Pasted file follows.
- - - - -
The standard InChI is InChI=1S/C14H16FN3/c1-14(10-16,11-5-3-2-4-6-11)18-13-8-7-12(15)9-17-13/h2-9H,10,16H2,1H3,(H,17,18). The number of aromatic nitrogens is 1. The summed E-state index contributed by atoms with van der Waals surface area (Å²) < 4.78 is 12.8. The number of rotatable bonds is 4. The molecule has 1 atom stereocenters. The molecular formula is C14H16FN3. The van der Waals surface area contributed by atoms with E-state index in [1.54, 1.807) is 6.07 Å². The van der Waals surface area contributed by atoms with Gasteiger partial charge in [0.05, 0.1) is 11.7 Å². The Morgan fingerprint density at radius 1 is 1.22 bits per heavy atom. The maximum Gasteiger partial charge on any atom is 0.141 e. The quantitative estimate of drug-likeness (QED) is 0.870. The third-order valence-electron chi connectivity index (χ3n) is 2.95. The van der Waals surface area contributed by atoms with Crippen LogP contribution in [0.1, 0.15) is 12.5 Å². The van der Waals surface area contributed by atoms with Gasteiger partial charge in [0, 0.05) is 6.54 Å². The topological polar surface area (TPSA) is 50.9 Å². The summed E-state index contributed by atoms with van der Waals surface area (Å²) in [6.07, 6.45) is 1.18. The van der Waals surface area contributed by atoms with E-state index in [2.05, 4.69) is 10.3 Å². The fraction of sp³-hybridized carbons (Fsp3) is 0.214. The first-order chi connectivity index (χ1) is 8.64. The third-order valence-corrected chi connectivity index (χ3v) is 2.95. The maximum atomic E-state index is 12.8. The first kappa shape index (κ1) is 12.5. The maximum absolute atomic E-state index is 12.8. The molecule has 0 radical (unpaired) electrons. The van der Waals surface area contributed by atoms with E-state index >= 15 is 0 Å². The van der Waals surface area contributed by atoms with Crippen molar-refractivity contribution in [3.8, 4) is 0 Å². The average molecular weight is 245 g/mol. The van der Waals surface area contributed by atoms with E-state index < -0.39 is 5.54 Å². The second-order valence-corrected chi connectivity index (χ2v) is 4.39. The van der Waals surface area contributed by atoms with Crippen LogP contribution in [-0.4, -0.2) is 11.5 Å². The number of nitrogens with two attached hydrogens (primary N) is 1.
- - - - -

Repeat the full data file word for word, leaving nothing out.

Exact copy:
The standard InChI is InChI=1S/C14H16FN3/c1-14(10-16,11-5-3-2-4-6-11)18-13-8-7-12(15)9-17-13/h2-9H,10,16H2,1H3,(H,17,18). The number of aromatic nitrogens is 1. The summed E-state index contributed by atoms with van der Waals surface area (Å²) < 4.78 is 12.8. The number of rotatable bonds is 4. The molecule has 1 atom stereocenters. The molecular formula is C14H16FN3. The van der Waals surface area contributed by atoms with E-state index in [1.54, 1.807) is 6.07 Å². The van der Waals surface area contributed by atoms with Gasteiger partial charge in [0.05, 0.1) is 11.7 Å². The Morgan fingerprint density at radius 1 is 1.22 bits per heavy atom. The maximum Gasteiger partial charge on any atom is 0.141 e. The quantitative estimate of drug-likeness (QED) is 0.870. The third-order valence-electron chi connectivity index (χ3n) is 2.95. The van der Waals surface area contributed by atoms with Crippen LogP contribution in [0.1, 0.15) is 12.5 Å². The van der Waals surface area contributed by atoms with Gasteiger partial charge in [0, 0.05) is 6.54 Å². The topological polar surface area (TPSA) is 50.9 Å². The summed E-state index contributed by atoms with van der Waals surface area (Å²) in [6.07, 6.45) is 1.18. The van der Waals surface area contributed by atoms with E-state index in [2.05, 4.69) is 10.3 Å². The fraction of sp³-hybridized carbons (Fsp3) is 0.214. The first-order chi connectivity index (χ1) is 8.64. The third-order valence-corrected chi connectivity index (χ3v) is 2.95. The maximum atomic E-state index is 12.8. The first kappa shape index (κ1) is 12.5. The maximum absolute atomic E-state index is 12.8. The molecule has 0 radical (unpaired) electrons. The van der Waals surface area contributed by atoms with E-state index >= 15 is 0 Å². The van der Waals surface area contributed by atoms with Crippen molar-refractivity contribution in [3.8, 4) is 0 Å². The average molecular weight is 245 g/mol. The van der Waals surface area contributed by atoms with E-state index < -0.39 is 5.54 Å². The second-order valence-corrected chi connectivity index (χ2v) is 4.39. The van der Waals surface area contributed by atoms with Crippen LogP contribution in [-0.4, -0.2) is 11.5 Å². The number of nitrogens with two attached hydrogens (primary N) is 1.